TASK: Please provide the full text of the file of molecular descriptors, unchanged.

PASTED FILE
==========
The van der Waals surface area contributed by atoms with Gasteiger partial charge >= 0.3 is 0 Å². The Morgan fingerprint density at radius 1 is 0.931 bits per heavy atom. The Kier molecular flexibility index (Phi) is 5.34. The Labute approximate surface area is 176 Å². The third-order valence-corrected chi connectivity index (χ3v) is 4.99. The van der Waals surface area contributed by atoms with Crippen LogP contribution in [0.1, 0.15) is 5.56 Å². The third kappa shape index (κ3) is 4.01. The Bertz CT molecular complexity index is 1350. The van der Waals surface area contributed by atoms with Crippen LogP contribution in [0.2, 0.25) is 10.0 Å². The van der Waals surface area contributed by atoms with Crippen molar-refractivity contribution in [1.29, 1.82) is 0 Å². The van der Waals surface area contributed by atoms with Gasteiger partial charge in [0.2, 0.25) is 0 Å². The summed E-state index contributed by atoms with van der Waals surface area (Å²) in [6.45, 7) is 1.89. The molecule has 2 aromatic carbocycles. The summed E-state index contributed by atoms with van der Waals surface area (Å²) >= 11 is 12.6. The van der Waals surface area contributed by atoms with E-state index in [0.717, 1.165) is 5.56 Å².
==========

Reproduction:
The van der Waals surface area contributed by atoms with Gasteiger partial charge >= 0.3 is 0 Å². The Morgan fingerprint density at radius 1 is 0.931 bits per heavy atom. The Kier molecular flexibility index (Phi) is 5.34. The Labute approximate surface area is 176 Å². The third-order valence-corrected chi connectivity index (χ3v) is 4.99. The van der Waals surface area contributed by atoms with Crippen LogP contribution in [0.1, 0.15) is 5.56 Å². The third kappa shape index (κ3) is 4.01. The Bertz CT molecular complexity index is 1350. The van der Waals surface area contributed by atoms with Crippen LogP contribution in [0.2, 0.25) is 10.0 Å². The van der Waals surface area contributed by atoms with Crippen molar-refractivity contribution in [1.29, 1.82) is 0 Å². The van der Waals surface area contributed by atoms with Gasteiger partial charge in [0.2, 0.25) is 0 Å². The summed E-state index contributed by atoms with van der Waals surface area (Å²) in [6.45, 7) is 1.89. The molecule has 2 aromatic carbocycles. The summed E-state index contributed by atoms with van der Waals surface area (Å²) >= 11 is 12.6. The van der Waals surface area contributed by atoms with E-state index in [0.717, 1.165) is 5.56 Å².